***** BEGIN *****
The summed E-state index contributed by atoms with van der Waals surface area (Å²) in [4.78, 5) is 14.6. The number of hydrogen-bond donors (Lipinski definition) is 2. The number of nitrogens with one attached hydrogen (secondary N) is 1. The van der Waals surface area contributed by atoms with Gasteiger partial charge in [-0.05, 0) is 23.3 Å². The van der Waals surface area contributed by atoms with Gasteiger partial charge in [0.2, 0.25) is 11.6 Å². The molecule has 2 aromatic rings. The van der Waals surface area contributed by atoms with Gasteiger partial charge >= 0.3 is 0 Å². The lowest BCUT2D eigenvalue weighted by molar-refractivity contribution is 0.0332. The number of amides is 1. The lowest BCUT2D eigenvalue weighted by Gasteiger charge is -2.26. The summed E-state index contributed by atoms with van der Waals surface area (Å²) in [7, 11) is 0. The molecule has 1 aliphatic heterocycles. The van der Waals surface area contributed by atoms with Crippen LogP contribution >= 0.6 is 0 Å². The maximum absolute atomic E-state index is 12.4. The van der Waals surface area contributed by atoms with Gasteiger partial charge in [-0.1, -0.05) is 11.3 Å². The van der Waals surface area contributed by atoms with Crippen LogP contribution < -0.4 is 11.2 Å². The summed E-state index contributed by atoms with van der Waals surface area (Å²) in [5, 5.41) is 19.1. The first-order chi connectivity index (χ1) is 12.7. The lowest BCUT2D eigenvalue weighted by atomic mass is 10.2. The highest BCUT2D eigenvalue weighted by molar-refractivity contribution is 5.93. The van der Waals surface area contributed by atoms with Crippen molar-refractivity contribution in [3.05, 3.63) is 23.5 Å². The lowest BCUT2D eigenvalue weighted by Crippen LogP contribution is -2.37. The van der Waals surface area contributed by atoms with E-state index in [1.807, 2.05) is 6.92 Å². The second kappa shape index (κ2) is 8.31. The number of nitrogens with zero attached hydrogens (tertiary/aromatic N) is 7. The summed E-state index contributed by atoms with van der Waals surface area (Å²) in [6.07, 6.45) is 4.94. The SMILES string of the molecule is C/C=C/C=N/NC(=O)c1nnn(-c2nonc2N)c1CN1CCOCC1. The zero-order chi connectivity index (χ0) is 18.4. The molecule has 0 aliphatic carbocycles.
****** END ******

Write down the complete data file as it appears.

The summed E-state index contributed by atoms with van der Waals surface area (Å²) in [4.78, 5) is 14.6. The number of hydrogen-bond donors (Lipinski definition) is 2. The number of nitrogens with one attached hydrogen (secondary N) is 1. The van der Waals surface area contributed by atoms with Gasteiger partial charge in [-0.05, 0) is 23.3 Å². The van der Waals surface area contributed by atoms with Gasteiger partial charge in [0.2, 0.25) is 11.6 Å². The molecule has 2 aromatic rings. The van der Waals surface area contributed by atoms with Gasteiger partial charge >= 0.3 is 0 Å². The lowest BCUT2D eigenvalue weighted by molar-refractivity contribution is 0.0332. The number of amides is 1. The lowest BCUT2D eigenvalue weighted by Gasteiger charge is -2.26. The summed E-state index contributed by atoms with van der Waals surface area (Å²) in [7, 11) is 0. The molecule has 1 aliphatic heterocycles. The van der Waals surface area contributed by atoms with Crippen LogP contribution >= 0.6 is 0 Å². The maximum absolute atomic E-state index is 12.4. The van der Waals surface area contributed by atoms with Gasteiger partial charge in [-0.1, -0.05) is 11.3 Å². The van der Waals surface area contributed by atoms with Crippen LogP contribution < -0.4 is 11.2 Å². The summed E-state index contributed by atoms with van der Waals surface area (Å²) in [5, 5.41) is 19.1. The first-order chi connectivity index (χ1) is 12.7. The lowest BCUT2D eigenvalue weighted by atomic mass is 10.2. The highest BCUT2D eigenvalue weighted by molar-refractivity contribution is 5.93. The van der Waals surface area contributed by atoms with Crippen molar-refractivity contribution in [3.05, 3.63) is 23.5 Å². The lowest BCUT2D eigenvalue weighted by Crippen LogP contribution is -2.37. The van der Waals surface area contributed by atoms with E-state index in [1.807, 2.05) is 6.92 Å². The second kappa shape index (κ2) is 8.31. The number of nitrogens with zero attached hydrogens (tertiary/aromatic N) is 7. The summed E-state index contributed by atoms with van der Waals surface area (Å²) in [6.07, 6.45) is 4.94. The SMILES string of the molecule is C/C=C/C=N/NC(=O)c1nnn(-c2nonc2N)c1CN1CCOCC1. The zero-order chi connectivity index (χ0) is 18.4. The molecule has 0 aliphatic carbocycles.